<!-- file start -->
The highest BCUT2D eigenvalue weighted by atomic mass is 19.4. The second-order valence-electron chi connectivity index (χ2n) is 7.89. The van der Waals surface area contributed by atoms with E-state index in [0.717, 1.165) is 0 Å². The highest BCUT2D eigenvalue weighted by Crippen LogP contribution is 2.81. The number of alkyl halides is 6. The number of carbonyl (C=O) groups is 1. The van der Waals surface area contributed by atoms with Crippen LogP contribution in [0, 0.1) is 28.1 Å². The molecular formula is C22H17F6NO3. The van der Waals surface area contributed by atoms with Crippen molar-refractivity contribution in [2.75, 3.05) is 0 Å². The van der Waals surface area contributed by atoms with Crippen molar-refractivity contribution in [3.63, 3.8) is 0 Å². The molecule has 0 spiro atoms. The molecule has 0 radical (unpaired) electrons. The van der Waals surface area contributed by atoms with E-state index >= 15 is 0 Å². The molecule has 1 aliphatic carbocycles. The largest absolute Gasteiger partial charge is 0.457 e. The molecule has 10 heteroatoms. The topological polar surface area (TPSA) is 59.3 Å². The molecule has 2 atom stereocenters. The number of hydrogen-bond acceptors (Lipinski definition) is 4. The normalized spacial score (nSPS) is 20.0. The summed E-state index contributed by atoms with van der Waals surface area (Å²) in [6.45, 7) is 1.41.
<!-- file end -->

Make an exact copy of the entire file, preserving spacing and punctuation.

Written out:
The highest BCUT2D eigenvalue weighted by atomic mass is 19.4. The second-order valence-electron chi connectivity index (χ2n) is 7.89. The van der Waals surface area contributed by atoms with E-state index in [0.717, 1.165) is 0 Å². The highest BCUT2D eigenvalue weighted by Crippen LogP contribution is 2.81. The number of alkyl halides is 6. The number of carbonyl (C=O) groups is 1. The van der Waals surface area contributed by atoms with Crippen LogP contribution in [0, 0.1) is 28.1 Å². The molecular formula is C22H17F6NO3. The van der Waals surface area contributed by atoms with Crippen molar-refractivity contribution in [2.75, 3.05) is 0 Å². The van der Waals surface area contributed by atoms with Crippen molar-refractivity contribution in [3.63, 3.8) is 0 Å². The molecule has 0 spiro atoms. The molecule has 0 radical (unpaired) electrons. The van der Waals surface area contributed by atoms with E-state index >= 15 is 0 Å². The molecule has 1 aliphatic carbocycles. The largest absolute Gasteiger partial charge is 0.457 e. The molecule has 10 heteroatoms. The topological polar surface area (TPSA) is 59.3 Å². The molecule has 2 atom stereocenters. The number of hydrogen-bond acceptors (Lipinski definition) is 4. The normalized spacial score (nSPS) is 20.0. The summed E-state index contributed by atoms with van der Waals surface area (Å²) in [6.45, 7) is 1.41.